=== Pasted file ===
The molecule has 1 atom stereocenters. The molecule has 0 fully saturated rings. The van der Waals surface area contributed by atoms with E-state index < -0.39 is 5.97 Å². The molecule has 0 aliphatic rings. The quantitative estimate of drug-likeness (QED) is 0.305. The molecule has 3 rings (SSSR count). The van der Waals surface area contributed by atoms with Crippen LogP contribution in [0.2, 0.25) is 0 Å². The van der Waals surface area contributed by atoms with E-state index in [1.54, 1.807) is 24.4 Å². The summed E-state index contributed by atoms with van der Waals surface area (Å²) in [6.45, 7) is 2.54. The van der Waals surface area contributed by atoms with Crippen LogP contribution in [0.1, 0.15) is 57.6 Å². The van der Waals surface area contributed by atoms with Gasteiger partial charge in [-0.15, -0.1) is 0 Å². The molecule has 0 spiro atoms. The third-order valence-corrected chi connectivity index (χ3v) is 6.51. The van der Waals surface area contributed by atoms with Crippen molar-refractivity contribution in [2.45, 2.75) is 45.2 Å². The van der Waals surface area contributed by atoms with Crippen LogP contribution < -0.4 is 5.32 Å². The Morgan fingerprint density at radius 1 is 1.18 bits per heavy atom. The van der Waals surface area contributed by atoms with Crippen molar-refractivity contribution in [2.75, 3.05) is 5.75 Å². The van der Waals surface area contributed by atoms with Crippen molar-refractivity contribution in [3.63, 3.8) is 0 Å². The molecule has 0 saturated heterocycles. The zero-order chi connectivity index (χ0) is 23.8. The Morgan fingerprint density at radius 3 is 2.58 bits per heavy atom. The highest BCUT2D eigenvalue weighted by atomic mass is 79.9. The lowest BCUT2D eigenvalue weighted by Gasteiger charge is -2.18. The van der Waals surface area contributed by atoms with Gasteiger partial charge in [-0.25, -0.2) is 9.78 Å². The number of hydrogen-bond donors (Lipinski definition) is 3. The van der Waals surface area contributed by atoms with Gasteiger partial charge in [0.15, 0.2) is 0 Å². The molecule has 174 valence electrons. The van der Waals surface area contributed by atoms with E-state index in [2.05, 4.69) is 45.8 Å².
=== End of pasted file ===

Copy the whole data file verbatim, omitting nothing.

The molecule has 1 atom stereocenters. The molecule has 0 fully saturated rings. The van der Waals surface area contributed by atoms with E-state index < -0.39 is 5.97 Å². The molecule has 0 aliphatic rings. The quantitative estimate of drug-likeness (QED) is 0.305. The molecule has 3 rings (SSSR count). The van der Waals surface area contributed by atoms with Crippen LogP contribution in [0.2, 0.25) is 0 Å². The van der Waals surface area contributed by atoms with E-state index in [1.54, 1.807) is 24.4 Å². The summed E-state index contributed by atoms with van der Waals surface area (Å²) in [6.45, 7) is 2.54. The van der Waals surface area contributed by atoms with Crippen LogP contribution in [0.1, 0.15) is 57.6 Å². The van der Waals surface area contributed by atoms with Gasteiger partial charge in [-0.15, -0.1) is 0 Å². The molecule has 0 spiro atoms. The third-order valence-corrected chi connectivity index (χ3v) is 6.51. The van der Waals surface area contributed by atoms with Crippen molar-refractivity contribution in [2.45, 2.75) is 45.2 Å². The van der Waals surface area contributed by atoms with Crippen LogP contribution < -0.4 is 5.32 Å². The Morgan fingerprint density at radius 1 is 1.18 bits per heavy atom. The van der Waals surface area contributed by atoms with Crippen molar-refractivity contribution in [2.75, 3.05) is 5.75 Å². The van der Waals surface area contributed by atoms with Crippen molar-refractivity contribution in [3.63, 3.8) is 0 Å². The molecule has 0 saturated heterocycles. The zero-order chi connectivity index (χ0) is 23.8. The Morgan fingerprint density at radius 3 is 2.58 bits per heavy atom. The highest BCUT2D eigenvalue weighted by atomic mass is 79.9. The lowest BCUT2D eigenvalue weighted by Gasteiger charge is -2.18. The van der Waals surface area contributed by atoms with Gasteiger partial charge in [-0.25, -0.2) is 9.78 Å². The number of hydrogen-bond donors (Lipinski definition) is 3. The van der Waals surface area contributed by atoms with Gasteiger partial charge in [0.15, 0.2) is 0 Å². The molecule has 174 valence electrons. The van der Waals surface area contributed by atoms with E-state index in [2.05, 4.69) is 45.8 Å².